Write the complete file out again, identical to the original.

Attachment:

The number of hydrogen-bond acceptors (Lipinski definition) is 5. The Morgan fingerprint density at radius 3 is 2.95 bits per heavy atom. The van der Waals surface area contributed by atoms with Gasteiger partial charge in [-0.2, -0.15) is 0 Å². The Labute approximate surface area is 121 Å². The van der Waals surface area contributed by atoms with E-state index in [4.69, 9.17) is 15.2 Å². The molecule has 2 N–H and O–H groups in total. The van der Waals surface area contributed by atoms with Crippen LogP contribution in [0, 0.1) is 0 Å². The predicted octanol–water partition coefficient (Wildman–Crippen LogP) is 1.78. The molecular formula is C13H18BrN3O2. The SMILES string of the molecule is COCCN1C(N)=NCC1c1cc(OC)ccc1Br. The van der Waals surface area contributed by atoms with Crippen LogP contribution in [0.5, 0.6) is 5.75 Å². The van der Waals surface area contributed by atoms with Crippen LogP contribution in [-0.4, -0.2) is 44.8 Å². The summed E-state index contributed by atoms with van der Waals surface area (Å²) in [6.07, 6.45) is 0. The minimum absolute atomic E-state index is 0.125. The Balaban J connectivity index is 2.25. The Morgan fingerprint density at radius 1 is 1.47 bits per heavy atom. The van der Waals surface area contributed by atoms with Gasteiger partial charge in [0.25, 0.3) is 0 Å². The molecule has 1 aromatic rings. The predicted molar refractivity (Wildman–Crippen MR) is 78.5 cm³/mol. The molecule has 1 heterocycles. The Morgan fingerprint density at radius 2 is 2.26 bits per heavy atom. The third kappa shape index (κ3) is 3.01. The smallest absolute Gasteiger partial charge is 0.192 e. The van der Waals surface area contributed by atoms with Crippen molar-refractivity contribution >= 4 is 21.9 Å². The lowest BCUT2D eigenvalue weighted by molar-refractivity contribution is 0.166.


The number of hydrogen-bond acceptors (Lipinski definition) is 5. The Morgan fingerprint density at radius 3 is 2.95 bits per heavy atom. The van der Waals surface area contributed by atoms with Gasteiger partial charge in [-0.2, -0.15) is 0 Å². The Labute approximate surface area is 121 Å². The van der Waals surface area contributed by atoms with E-state index in [4.69, 9.17) is 15.2 Å². The molecule has 2 N–H and O–H groups in total. The van der Waals surface area contributed by atoms with Crippen LogP contribution in [0, 0.1) is 0 Å². The predicted octanol–water partition coefficient (Wildman–Crippen LogP) is 1.78. The molecular formula is C13H18BrN3O2. The SMILES string of the molecule is COCCN1C(N)=NCC1c1cc(OC)ccc1Br. The van der Waals surface area contributed by atoms with Crippen LogP contribution in [0.5, 0.6) is 5.75 Å². The van der Waals surface area contributed by atoms with Crippen LogP contribution in [-0.4, -0.2) is 44.8 Å². The summed E-state index contributed by atoms with van der Waals surface area (Å²) in [6.07, 6.45) is 0. The minimum absolute atomic E-state index is 0.125. The Balaban J connectivity index is 2.25. The Morgan fingerprint density at radius 1 is 1.47 bits per heavy atom. The van der Waals surface area contributed by atoms with Gasteiger partial charge in [0.25, 0.3) is 0 Å². The molecule has 1 aromatic rings. The predicted molar refractivity (Wildman–Crippen MR) is 78.5 cm³/mol. The molecule has 1 heterocycles. The Morgan fingerprint density at radius 2 is 2.26 bits per heavy atom. The third kappa shape index (κ3) is 3.01. The smallest absolute Gasteiger partial charge is 0.192 e. The van der Waals surface area contributed by atoms with Crippen molar-refractivity contribution >= 4 is 21.9 Å². The lowest BCUT2D eigenvalue weighted by molar-refractivity contribution is 0.166.